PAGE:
Turns out, that old “practice makes perfect” adage may be overblown.
New research led by Michigan State University’s Zach Hambrick finds that a copious amount of practice is not enough to explain why people differ in level of skill in two widely studied activities, chess and music.
In other words, it takes more than hard work to become an expert. Hambrick, writing in the research journal Intelligence, said natural talent and other factors likely play a role in mastering a complicated activity.
“Practice is indeed important to reach an elite level of performance, but this paper makes an overwhelming case that it isn’t enough,” said Hambrick, associate professor of psychology.
The debate over why and how people become experts has existed for more than a century. Many theorists argue that thousands of hours of focused, deliberate practice is sufficient to achieve elite status.
“The evidence is quite clear,” he writes, “that some people do reach an elite level of performance without copious practice, while other people fail to do so despite copious practice.”
Hambrick and colleagues analyzed 14 studies of chess players and musicians, looking specifically at how practice was related to differences in performance. Practice, they found, accounted for only about one-third of the differences in skill in both music and chess.
So what made up the rest of the difference?
Based on existing research, Hambrick said it could be explained by factors such as intelligence or innate ability, and the age at which people start the particular activity. A previous study of Hambrick’s suggested that working memory capacity – which is closely related to general intelligence – may sometimes be the deciding factor between being good and great.
While the conclusion that practice may not make perfect runs counter to the popular view that just about anyone can achieve greatness if they work hard enough, Hambrick said there is a “silver lining” to the research.
“If people are given an accurate assessment of their abilities and the likelihood of achieving certain goals given those abilities,” he said, “they may gravitate toward domains in which they have a realistic chance of becoming an expert through deliberate practice.”
Each glowing etch on this map represents the path of a tornado tracked in the last 56 years by the National Oceanographic and Atmospheric Administration (NOAA).
“When Rainn’s on the exercise ball bouncing up and down, and I come over and I stab it with the scissors. In every other take we did, I stabbed it and it just slowly goes down. The camera angle was that he just slowly ducked behind the thing and it was incredible. On the last take, they were like ‘do one more!’ and I remember going over and I went BOOM! And I must have hit the seam or something. It exploded. He hit the ground as hard as I’ve ever seen a human hit the ground. If you go back and watch that episode, I just dive out because I am crying laughing.”
Huge Asteroid to Fly Past Earth This Month
A big asteroid will cruise by Earth at the end of the month, making its closest approach to our planet for at least the next two centuries.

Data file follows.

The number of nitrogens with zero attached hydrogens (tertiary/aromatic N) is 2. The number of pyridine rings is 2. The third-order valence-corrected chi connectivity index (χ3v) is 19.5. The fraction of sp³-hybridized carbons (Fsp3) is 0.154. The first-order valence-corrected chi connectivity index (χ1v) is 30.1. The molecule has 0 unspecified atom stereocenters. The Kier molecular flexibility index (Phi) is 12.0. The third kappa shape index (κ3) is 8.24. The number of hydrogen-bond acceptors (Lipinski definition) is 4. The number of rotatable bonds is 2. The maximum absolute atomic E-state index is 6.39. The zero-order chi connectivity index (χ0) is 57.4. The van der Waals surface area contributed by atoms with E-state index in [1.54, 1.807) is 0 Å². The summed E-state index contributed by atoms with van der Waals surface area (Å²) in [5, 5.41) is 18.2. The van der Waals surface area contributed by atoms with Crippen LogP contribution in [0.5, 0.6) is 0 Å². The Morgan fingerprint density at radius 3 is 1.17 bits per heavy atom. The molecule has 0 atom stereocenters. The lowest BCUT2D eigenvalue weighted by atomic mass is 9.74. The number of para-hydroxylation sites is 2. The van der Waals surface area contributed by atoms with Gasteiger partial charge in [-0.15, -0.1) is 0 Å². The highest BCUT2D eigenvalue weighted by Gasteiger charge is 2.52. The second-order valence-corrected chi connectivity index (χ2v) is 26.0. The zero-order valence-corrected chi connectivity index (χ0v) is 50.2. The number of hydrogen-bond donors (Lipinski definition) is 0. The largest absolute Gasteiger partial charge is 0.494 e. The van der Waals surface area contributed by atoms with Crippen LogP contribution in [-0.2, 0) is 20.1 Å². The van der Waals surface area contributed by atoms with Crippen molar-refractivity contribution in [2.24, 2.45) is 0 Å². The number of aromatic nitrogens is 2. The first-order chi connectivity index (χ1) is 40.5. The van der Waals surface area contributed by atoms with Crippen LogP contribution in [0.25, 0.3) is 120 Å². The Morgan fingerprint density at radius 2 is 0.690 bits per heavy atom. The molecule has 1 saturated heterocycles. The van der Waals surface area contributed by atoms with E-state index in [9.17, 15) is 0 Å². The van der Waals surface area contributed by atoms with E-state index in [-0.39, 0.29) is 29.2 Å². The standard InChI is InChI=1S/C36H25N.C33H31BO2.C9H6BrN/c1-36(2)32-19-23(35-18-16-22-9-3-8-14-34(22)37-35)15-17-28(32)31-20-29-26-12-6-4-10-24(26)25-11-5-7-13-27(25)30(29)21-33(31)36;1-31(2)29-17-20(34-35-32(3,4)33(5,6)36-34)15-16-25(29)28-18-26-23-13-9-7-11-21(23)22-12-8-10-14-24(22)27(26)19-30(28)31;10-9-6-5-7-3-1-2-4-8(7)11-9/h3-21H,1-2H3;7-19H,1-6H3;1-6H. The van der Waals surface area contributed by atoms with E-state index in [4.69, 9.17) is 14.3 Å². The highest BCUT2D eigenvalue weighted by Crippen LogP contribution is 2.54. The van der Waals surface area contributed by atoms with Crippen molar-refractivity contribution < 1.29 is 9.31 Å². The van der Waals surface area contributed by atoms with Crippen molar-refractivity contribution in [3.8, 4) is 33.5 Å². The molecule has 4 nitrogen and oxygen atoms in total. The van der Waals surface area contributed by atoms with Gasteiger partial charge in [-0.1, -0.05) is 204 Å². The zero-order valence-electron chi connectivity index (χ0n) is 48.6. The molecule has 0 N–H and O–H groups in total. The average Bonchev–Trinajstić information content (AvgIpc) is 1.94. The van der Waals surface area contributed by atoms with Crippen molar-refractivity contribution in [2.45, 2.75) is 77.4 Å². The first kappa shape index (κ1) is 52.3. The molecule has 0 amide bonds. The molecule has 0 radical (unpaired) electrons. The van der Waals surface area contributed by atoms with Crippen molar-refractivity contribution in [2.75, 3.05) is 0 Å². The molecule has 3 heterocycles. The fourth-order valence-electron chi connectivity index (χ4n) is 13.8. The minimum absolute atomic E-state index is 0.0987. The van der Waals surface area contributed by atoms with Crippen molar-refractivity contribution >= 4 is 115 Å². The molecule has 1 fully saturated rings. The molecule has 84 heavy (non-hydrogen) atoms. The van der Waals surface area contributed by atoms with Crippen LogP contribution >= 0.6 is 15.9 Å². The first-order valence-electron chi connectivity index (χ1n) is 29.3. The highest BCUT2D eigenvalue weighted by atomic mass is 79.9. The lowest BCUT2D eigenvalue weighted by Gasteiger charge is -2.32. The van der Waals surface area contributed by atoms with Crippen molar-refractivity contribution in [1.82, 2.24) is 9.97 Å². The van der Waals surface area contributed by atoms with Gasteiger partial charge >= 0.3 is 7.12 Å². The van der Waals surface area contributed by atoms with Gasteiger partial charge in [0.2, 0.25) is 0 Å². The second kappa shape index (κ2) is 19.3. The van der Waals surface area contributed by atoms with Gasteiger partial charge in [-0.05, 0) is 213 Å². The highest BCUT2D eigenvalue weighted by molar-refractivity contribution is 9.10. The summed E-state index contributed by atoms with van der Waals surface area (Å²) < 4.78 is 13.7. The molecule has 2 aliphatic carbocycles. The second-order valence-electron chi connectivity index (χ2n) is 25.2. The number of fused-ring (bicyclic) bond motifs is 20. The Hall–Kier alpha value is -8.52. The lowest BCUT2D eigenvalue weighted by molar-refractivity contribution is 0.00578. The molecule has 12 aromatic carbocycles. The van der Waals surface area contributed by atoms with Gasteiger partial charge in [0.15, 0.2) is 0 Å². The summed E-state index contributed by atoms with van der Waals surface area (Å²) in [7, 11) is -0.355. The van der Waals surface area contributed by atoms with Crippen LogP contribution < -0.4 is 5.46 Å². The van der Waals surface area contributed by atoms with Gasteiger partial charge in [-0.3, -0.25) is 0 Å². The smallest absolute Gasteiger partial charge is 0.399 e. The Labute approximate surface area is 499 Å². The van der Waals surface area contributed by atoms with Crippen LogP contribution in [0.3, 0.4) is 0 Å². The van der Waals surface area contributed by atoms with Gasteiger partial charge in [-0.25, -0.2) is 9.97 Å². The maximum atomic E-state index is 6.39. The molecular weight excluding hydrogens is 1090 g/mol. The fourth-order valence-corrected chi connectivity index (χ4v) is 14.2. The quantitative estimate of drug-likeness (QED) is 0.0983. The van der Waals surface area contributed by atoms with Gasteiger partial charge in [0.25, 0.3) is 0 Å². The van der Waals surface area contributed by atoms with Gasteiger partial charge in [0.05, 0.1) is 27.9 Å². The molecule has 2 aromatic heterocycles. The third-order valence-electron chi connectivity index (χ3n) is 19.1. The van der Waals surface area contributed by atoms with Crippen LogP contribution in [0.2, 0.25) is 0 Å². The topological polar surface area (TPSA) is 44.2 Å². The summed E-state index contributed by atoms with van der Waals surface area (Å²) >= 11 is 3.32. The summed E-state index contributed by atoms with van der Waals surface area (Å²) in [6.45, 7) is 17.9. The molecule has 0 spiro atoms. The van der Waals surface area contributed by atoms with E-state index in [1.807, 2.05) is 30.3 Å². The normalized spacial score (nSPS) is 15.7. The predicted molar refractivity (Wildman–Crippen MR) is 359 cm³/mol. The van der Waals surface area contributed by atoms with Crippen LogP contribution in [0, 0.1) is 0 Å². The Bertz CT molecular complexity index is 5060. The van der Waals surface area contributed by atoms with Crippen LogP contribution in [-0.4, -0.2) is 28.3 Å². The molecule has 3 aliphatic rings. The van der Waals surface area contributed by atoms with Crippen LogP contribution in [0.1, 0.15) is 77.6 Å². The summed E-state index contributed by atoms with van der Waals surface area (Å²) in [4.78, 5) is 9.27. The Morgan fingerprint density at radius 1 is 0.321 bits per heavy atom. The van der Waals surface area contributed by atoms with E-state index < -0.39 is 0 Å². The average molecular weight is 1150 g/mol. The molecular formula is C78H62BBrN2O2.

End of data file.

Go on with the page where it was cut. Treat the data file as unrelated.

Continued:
Image: The asteroid 1998 QE2, which is about 1.7 miles (2.7 kilometers) long, will come within 3.6 million miles (5.8 million km) of Earth on May 31, 2013. Credit: NASA/JPL-Caltech
The May 31 flyby of asteroid 1998 QE2, which is about 1.7 miles (2.7 kilometers) long, poses no threat to Earth. The space rock will come within 3.6 million miles (5.8 million km) of our planet — about 15 times the distance separating Earth and the moon, researchers say.
But the close approach will still be dramatic for astronomers, who plan to get a good look at 1998 QE2 using two huge radar telescopes — NASA’s 230-foot (70 meters) Goldstone dish in California and the 1,000-foot (305 m) Arecibo Observatory in Puerto Rico.
The question is how we react to this great prejudice against women. The rule of law and social activism certainly are crucial. But no matter how strong the social structure, there is always that cheek-slapped moment when you are alone with the anti-woman prejudice: the joke, the leer, the disregard, the invisibility, the inescapable fact that the moment you walk through the door you are seen as lesser, no matter what your credentials.
I have no guidance for women who want to rise through the ranks into technical management. I have led a peripatetic life, moving on when a project was done or the next thing intrigued me.
And I am not advising younger women (or any woman) to tough it out. You can lash back, which I have done too often and which has rarely served me well. You can quit and look for other jobs, which is sometimes a very good idea.
But the prejudice will follow you. What will save you is tacking into the love of the work, into the desire that brought you there in the first place. This creates a suspension of time, opens a spacious room of your own in which you can walk around and consider your response. Staring prejudice in the face imposes a cruel discipline: to structure your anger, to achieve a certain dignity, an angry dignity.
Early developmental stages of Xenopus laevis embryos. This is a frog commonly used in biological labs, and the favorite amphibian of Nobel Prize winner John Gurdon, whose work on these embryos led to this week’s announcement of human embryonic stem cells made from somatic cell nuclear transfer.
Half a century apart, it’s all connected.